Romanticism in Music and Poetry Music has developed as a form of self-expression that influences and impacts people’s lives in many different ways. By studying the evolution of music throughout centuries of time, one can compare and contrast the similarities and differences in style, theme, and instrumentation. Many styles that are used in today’s modern music can be related to the styles that were developed hundreds of years ago. Along with music, poetry is also an art form that has developed as a form of self-expression, helping to cultivate the minds of people and allowing them to interact with their inner thoughts and passions.
By studying two different art forms, one can discover the similarities in how they affect their audiences. More specifically, the song “Moonlight Sonata” composed by Ludwig von Beethoven during the Romantic Era, and the poem “Frost at Midnight” written by the famous poet, Samuel Taylor Coleridge, can be compared by focusing on their personal influences, desired moods, and the messages they are trying to portray. When examining different works of art, it is evident that composers and writers have many personal influences in their works.
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Because art is a form of self-expression, many factors can be taken into consideration. These include living environment, time periods, and other personal occurrences. Both Beethoven and Coleridge struggled with problems that developed in their early childhoods and progressed into their adulthoods. Coleridge was forced to deal with many problems in his life: the death of his father and a terrible relationship with his mother and nine older siblings at a young age, and several relationship issue and opium addiction in the future (1).
Beethoven also dealt with the death of family members, including the death of several of his siblings. He also showed signs of bipolar disorder and struggled with romantic disabilities (2). Coleridge’s and Beethoven’s past conditions and social disorders greatly affected and influenced the mysterious themes and styles used in their work. One significant characteristic of music in the Romantic period is that it demonstrates a greater freedom in form and design in order to achieve a desired mood within its audiences.
The Romantics took a more relaxed approach, and they factored passion and emotion into their works. Beethoven, as demonstrated in the song “Moonlight Sonata”, does not format this piece with any type of standardized tempo or rhythm. Instead, Beethoven focuses more on the expression of emotion (3). This has a thought-provoking effect on its listeners, and it instills a sense of imagination amongst them in order to achieve the desired mood. This can be directly compared to Coleridge’s poem, “Frost at Midnight”.
Although this is a piece of writing instead of music, Coleridge is still focusing on the expression of emotion toward his audiences. “Frost at Midnight” and “Moonlight Sonata” are free for interpretation; each can have a unique effect on each individual listener. The poem “Frost at Midnight” uses a series of abstract descriptions such as “‘pent mid cloisters dim” and “the frost performs it’s secret ministry, unhelped by any wind” (3) in order to achieve the desired mood of fantasy and mystery. Likewise, the song “Moonlight Sonata” achieves a similar desired mood through different chord progressions and harmonies.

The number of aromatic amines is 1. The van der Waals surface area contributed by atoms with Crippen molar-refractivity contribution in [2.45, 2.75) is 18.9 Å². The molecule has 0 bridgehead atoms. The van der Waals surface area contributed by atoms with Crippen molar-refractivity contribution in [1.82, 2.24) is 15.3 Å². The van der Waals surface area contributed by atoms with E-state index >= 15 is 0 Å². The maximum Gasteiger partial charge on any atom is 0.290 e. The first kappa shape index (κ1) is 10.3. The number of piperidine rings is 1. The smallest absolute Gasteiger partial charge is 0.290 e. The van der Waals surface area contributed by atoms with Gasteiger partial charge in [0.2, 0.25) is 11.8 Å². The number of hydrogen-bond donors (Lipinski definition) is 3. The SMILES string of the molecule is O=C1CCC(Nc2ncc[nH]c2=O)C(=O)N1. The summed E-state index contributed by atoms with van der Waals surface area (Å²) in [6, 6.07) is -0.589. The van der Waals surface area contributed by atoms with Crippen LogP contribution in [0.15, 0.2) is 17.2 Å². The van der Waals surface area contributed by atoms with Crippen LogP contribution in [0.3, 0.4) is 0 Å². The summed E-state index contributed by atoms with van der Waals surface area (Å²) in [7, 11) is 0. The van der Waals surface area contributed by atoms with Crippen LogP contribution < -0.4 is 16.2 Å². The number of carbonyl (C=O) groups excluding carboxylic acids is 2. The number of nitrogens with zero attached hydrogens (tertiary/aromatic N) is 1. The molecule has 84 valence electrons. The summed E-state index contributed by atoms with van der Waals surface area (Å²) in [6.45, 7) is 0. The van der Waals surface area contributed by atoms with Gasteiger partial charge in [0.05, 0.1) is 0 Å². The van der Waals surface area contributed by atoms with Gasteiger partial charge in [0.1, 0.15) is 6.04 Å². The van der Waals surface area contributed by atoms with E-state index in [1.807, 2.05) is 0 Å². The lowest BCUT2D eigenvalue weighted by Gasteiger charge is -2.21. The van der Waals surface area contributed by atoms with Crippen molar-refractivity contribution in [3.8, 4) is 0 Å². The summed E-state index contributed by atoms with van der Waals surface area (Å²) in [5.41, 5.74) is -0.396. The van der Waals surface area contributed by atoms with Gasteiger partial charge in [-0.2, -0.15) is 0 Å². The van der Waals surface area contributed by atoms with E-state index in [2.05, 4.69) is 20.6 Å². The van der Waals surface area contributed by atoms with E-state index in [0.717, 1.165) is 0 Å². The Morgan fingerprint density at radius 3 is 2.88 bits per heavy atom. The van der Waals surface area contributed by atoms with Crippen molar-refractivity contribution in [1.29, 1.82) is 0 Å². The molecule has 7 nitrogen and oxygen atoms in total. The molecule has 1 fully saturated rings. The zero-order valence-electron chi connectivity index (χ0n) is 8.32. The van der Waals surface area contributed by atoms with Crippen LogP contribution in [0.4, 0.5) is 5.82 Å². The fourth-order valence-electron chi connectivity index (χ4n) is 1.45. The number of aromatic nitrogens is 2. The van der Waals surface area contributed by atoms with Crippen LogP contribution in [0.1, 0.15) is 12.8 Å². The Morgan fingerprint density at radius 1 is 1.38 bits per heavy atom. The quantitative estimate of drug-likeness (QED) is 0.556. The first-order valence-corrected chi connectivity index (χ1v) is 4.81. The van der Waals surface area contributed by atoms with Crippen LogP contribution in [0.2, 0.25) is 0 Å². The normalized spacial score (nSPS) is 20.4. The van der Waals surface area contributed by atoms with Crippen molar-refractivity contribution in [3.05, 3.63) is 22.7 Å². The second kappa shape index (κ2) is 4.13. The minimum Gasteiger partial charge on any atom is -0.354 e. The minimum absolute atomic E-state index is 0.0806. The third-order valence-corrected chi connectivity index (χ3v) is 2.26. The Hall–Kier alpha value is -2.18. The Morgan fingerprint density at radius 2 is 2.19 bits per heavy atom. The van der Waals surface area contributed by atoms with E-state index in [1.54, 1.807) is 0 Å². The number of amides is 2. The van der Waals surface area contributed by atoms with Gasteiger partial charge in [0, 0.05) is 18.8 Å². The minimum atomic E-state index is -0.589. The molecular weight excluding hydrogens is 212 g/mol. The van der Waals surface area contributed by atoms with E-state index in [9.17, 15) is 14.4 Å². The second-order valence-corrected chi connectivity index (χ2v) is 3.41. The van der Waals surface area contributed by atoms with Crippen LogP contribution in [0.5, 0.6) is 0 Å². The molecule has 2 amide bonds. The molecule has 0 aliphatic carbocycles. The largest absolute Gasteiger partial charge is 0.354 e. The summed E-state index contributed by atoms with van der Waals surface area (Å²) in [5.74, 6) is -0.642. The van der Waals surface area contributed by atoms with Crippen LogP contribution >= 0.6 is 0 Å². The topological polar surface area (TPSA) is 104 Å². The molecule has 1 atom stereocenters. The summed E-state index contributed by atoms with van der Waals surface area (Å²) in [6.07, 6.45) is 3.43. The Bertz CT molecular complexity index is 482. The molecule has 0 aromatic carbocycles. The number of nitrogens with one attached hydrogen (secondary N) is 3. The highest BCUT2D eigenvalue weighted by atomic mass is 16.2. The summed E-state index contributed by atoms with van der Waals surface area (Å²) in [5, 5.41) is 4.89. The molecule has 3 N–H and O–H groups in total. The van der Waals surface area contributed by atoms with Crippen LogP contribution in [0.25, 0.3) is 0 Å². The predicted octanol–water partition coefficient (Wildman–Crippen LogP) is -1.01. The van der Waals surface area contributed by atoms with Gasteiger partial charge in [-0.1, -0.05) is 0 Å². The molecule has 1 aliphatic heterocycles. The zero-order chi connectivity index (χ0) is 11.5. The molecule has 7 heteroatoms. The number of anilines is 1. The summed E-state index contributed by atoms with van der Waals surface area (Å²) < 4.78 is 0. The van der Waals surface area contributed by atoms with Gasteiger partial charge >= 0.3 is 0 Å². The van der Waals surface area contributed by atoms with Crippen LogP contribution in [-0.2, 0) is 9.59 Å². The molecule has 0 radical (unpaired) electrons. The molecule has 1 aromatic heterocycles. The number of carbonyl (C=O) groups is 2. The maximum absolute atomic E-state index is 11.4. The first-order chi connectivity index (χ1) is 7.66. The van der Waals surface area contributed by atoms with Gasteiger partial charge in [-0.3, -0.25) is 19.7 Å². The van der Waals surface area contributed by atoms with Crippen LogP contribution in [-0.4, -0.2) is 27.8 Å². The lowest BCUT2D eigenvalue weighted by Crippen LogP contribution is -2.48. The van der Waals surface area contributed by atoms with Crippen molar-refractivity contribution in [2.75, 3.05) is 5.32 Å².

Not only do the poem “Frost at Midnight” and the song “Moonlight Sonata” both reflect similar moods, but they also reflect similar themes. In regard to subject matter, composers from the Romantic Period emphasized passion rather than reason, imagination rather than logic, and free spontaneous action rather than restraint and order (3). Although Beethoven’s “Moonlight Sonata” does not have lyrics, it instills a specific type of mood within the listener which is established in order to portray the subject line.
In a few lines in “Frost at Midnight”, Coleridge uses dark, cold descriptions in order to signify the feeling of entrapment. Similarly, both pieces of invoke fantasy and mystery in the reader/listener. Although poetry and music utilize different senses in understanding and appreciating these art forms, the similarities are still evident, and many can be closely related. Many writers and composers have similar ultimate purposes when producing their work, depending on their lifestyles and personal beliefs.
The works of Beethoven and Coleridge are only a few of the many examples that can demonstrate the comparisons in influences, moods, and messages amongst separate works of art. 1. Cited from: http://en. wikipedia. org/wiki/Samuel_Taylor_Coleridge 2. Cited from: http://www. lvbeethoven. com/Bio/BiographyLudwig. html 3. Cited from: http://etext. virginia. edu/stc/Coleridge/poems/Frost_at_Midnight. html 4. Cited from: http://www. studyworld. com/newsite/reportessay/MusicArt/Music%5CRomantic_Music-